June 10, 2014
Simon Draper – head of MFAT’s United Nations, Human Rights and Commonwealth division, responsible for managing NZ’s engagement at the UN and the Commonwealth, and for directing our UN Security Council seat campaign – spoke to 30 senior Wakatipu High School students at a Catalyst Trust workshop. Until his visit was mistakenly leaked by a staffer the day before, no one else knew he was taking 11 UN Permanent Representatives around New Zealand. Nuggets from his presentation…
- Why is New Zealand a member of the UN? Because we’re small, we need rules, and the UN is a democracy, so size doesn’t matter.
- Through the UN, we are injecting New Zealand’s value systems, especially human rights, disarmament, decolonisation and peacekeeping.
- Why do countries want to deal with us? We can and do act as an honest broker between bigger countries.
- Draper worries about the UN’s reputation being not as strong as it once was. “But the UN is nothing more than its member states. So when we are critical of the UN, we’re critical of ourselves.” When everyone is ‘equally unhappy’ with the UN, “we will probably have it about right”.
- In the New Zealand lexicon, ‘compromise’ is a pejorative but it is the essence of being a UN member state. “What’s the alternative? That we enforce our will? We have no gunboats to send…and even if we did, would we?”
- Why try for the Security Council seat? “There is a Mexican saying, if you’re not at the top table, you might be on the menu.” It is both an opportunity and responsibility.
- NZ is known for its independence. “And being brave means standing up to your friends as much as standing up to those you don’t like.” And sometimes in the UNSC, “you have to deal with countries that make you uncomfortable and sometimes you act to ensure that even these countries get a hearing”. He also asked why should NZ not be on the UNSC – do we simply abrogate the big decisions to just the big countries? Our voice is as valid as anyone’s.
- His job is to help convince 192 other countries that it is in their national interest to vote for New Zealand rather than Spain or Turkey for the Security Council seat in October. For a few countries UNSC votes are “a tradable commodity”, but NZ wouldn’t buy votes even if we could. For NZ, it is about exercising soft power. In terms of the UNSC the one thing NZ can guarantee is that, if an issue of importance comes up to your country X, “then we undertake to give you a fair hearing”.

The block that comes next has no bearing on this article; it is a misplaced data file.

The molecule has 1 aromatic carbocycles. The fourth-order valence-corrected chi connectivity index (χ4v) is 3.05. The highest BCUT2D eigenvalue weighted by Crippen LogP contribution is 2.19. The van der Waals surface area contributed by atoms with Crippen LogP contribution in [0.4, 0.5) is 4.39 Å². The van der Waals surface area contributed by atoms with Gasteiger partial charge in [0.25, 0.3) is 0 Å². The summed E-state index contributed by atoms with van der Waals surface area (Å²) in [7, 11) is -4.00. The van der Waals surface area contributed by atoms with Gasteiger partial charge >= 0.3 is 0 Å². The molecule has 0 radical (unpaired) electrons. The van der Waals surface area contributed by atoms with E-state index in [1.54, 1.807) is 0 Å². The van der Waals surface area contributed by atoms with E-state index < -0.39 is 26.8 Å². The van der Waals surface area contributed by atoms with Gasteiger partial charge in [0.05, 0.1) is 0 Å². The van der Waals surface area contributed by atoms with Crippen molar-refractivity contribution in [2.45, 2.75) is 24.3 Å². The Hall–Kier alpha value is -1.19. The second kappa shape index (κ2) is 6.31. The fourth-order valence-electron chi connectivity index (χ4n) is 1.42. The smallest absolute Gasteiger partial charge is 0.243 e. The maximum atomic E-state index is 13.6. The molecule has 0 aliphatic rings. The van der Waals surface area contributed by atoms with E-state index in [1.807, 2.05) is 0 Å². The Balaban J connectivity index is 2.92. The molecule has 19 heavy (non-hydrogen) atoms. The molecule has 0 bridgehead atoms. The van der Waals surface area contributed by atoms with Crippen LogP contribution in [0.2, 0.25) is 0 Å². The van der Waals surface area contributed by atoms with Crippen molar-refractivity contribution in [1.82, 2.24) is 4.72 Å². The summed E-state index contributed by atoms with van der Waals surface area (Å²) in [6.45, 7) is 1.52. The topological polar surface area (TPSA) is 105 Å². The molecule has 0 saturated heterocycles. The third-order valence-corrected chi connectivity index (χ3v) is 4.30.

New Zealand’s Security Council campaign strapline is “fair-minded, practical, constructive”.
- Showing UN Permanent Representatives “who we are as New Zealanders” is important as it demonstrates NZ’s value system, as it is our values that best indicate likely future action.
- Visiting Queenstown with 11 UN Permanent Representatives, one of their take-home points was that five or six people were running Mt Nicholas Station – a farm the size of Singapore or Manhattan. “A number of African PRs remarked that “they (Africans) are told they are poor because all they have is agriculture. They come here, 65% of the economy is agriculture, and we are rich. So it is also changing the perspective of their own countries.”
- Asked about issues that personally cause him most concern, he remarked that the situation in North Korea is one “future generations will not look favourably on this generation’s inability to improve the tragic situation there”. Syria is an absolute tragedy, where the UN can likely help around the edges but in Draper’s view the answer, if there is one, is most likely in the hands of the Syrians themselves.
- Much real diplomacy is played out in the corridors, not on the speaker’s stage. It’s not dirty dealing, it is simply negotiation. When you buy a house do you go in and offer the maximum you can afford? No, you find out what you can bear and the seller can bear and find a compromise.
- New Zealand’s annual foreign affairs spend is very small compared to the Government spends on education, health and superannuation. As it should be.
As a 4th generation New Zealander, proud to represent NZ, a frustration about NZ is “our short time horizon. We think we can fix whatever problem comes along.” In his view we don’t give adequate attention to future thinking. Many governments and corporates do this, in fact it is something we can learn from Māori, who have a much more inter-generational time frame.